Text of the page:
A proposed federal law to ban the importation and exportation of a controversial delicacy has sweeping support from the Senate.

This week, Bill S238 passed the third reading in the Senate and now it will move onto the House of Commons for debate.

“We definitely feel it is a positive step,” said Cecile Yuen, a member of Vancouver-based group Shark Truth.

The non-profit aims to educate people about the issues of harvesting shark fin, where the lucrative limb is sliced off and the predator is thrown back into the water to drown.

“I grew up in Hong Kong and I knew about shark fin soup since I was a little kid. But the thing was, I had no idea what it was; I had no idea where it came from; I had no idea the impact of that bowl of soup,” Yuen said.

Shark fin soup is considered a delicacy in Chinese cuisine and is often served at weddings as a sign of status.

But efforts to honour both cultural traditions and shark conservation appear to be working.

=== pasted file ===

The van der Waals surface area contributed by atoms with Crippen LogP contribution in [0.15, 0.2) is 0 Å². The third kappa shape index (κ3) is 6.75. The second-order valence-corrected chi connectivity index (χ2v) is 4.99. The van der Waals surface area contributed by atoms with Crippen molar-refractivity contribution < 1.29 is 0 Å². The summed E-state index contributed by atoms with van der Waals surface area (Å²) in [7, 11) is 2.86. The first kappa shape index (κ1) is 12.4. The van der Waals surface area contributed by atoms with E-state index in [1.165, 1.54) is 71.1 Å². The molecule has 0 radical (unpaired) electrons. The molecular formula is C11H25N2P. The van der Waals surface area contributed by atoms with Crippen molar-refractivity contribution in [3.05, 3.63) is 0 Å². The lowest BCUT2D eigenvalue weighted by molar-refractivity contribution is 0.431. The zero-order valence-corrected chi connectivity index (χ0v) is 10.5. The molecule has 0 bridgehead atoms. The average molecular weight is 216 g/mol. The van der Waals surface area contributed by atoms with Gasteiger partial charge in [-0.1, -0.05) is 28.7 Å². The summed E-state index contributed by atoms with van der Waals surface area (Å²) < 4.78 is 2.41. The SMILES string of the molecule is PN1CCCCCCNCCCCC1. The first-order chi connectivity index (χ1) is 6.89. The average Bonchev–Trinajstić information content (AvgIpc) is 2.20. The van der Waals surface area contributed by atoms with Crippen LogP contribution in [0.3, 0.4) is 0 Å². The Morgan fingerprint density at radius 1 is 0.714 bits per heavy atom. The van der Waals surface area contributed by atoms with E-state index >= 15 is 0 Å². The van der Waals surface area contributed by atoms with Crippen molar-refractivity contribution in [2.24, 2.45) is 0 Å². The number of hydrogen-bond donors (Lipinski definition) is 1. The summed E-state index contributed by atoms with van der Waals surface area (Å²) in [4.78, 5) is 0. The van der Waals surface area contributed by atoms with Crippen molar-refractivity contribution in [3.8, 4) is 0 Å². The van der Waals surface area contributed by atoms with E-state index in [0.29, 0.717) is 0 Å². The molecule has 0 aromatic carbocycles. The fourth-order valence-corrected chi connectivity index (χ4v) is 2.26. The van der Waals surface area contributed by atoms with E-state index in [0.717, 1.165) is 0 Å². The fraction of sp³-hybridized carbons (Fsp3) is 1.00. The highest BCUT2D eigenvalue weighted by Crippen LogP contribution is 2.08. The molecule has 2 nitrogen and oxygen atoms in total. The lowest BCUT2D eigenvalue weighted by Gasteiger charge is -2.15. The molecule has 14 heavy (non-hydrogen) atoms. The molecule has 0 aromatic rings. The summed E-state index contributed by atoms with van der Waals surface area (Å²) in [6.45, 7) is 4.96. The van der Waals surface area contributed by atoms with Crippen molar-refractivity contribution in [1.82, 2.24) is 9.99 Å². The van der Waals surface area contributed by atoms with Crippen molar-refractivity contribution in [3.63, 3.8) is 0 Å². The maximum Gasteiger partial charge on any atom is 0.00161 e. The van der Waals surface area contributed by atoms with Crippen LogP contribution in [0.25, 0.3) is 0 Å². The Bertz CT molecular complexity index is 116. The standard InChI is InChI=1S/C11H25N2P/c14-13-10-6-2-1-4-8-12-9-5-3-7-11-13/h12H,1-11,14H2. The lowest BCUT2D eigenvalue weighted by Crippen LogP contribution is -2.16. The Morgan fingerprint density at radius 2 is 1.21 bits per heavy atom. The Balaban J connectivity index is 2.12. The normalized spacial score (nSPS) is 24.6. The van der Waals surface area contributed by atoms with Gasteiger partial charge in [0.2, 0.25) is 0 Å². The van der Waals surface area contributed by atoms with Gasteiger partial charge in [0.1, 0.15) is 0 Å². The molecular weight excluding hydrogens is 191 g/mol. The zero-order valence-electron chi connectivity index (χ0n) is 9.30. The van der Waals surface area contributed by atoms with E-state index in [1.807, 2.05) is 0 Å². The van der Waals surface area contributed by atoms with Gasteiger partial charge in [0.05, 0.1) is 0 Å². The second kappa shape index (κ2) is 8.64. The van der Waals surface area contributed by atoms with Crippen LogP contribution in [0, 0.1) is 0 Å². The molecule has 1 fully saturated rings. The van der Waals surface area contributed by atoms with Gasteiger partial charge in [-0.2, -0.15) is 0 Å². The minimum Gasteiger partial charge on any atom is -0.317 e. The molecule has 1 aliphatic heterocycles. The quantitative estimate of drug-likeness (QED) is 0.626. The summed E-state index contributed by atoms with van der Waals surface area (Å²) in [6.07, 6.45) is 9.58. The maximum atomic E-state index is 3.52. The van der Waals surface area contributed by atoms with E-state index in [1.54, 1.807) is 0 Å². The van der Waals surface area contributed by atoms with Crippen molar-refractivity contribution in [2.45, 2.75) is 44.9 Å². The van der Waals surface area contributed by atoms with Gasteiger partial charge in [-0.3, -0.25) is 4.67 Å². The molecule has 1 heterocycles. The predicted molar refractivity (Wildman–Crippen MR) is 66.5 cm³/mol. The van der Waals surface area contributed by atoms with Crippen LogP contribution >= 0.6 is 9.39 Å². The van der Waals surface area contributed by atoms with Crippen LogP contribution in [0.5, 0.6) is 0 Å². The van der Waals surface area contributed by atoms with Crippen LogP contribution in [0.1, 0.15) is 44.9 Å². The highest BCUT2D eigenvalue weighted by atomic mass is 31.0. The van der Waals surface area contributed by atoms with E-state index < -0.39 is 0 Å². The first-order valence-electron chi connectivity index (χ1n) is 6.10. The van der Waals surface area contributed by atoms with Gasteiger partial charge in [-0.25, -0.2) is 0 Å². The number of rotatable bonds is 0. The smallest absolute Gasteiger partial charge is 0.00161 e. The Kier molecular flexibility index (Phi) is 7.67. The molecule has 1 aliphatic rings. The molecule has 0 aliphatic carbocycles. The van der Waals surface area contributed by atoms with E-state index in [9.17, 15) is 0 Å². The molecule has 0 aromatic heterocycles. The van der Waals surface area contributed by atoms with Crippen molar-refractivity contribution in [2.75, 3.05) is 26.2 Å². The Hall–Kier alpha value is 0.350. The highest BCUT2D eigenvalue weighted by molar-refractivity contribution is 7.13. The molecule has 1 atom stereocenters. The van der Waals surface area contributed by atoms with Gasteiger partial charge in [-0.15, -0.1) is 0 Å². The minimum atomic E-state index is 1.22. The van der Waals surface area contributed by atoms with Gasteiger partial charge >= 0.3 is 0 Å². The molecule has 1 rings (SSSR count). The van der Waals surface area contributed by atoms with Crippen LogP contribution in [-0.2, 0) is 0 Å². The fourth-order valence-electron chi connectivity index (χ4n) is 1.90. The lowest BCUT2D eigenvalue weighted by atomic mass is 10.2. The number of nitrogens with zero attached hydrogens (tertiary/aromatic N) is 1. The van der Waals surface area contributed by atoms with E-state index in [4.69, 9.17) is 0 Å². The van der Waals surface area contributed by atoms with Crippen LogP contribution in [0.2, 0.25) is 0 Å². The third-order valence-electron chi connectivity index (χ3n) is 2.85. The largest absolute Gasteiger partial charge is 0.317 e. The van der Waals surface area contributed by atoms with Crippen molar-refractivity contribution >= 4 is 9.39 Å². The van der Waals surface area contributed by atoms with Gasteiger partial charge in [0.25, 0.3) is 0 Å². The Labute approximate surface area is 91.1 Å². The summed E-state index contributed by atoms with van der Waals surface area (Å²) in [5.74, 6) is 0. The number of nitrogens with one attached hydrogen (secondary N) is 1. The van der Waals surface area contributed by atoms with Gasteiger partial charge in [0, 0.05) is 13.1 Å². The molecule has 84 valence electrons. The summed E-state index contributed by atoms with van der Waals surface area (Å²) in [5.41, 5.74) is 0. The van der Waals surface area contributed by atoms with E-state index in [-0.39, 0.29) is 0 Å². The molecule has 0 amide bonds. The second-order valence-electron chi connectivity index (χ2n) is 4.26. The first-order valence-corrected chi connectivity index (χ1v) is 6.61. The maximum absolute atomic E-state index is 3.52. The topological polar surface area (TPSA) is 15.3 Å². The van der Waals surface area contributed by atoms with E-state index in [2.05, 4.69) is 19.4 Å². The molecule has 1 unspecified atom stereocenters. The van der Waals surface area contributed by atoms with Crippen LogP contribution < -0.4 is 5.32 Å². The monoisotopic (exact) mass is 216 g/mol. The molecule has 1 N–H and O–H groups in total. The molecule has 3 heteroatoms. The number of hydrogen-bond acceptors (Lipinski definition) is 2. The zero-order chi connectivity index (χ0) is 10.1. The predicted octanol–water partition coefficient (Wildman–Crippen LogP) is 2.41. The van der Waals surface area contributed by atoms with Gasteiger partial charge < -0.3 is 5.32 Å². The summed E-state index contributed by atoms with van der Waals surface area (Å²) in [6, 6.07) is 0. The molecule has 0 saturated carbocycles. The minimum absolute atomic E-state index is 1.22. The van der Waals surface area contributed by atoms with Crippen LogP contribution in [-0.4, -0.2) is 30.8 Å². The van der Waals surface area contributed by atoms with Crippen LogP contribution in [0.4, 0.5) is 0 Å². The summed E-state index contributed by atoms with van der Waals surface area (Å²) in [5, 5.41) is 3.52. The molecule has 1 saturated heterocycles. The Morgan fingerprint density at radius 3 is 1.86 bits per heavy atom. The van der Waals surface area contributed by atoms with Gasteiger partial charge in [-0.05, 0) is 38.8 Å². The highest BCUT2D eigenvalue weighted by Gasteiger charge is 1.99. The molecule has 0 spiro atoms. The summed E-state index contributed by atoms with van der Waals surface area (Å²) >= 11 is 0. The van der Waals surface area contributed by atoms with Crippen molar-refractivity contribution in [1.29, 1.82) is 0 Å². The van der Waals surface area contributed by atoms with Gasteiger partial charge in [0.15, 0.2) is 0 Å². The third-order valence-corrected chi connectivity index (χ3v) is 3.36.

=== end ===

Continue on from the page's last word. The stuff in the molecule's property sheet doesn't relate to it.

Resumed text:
“We do know that from talking to restaurants, they do say that wedding couples are choosing to ask for a menu without shark fin soup,” she said.

Since it was founded in 2009, Shark Truth said its campaigns have helped divert over 80,000 bowls of shark fin soup at banquets.

In B.C. several cities have already banned shark fins, including North Vancouver, Maple Ridge, Port Moody and Nanaimo.

But Yuen said there are still some Metro Vancouver restaurants that serve the delicacy.

If the federal law is passed, it would mean restaurants would use its current supply and will not be able to import any more shark fin.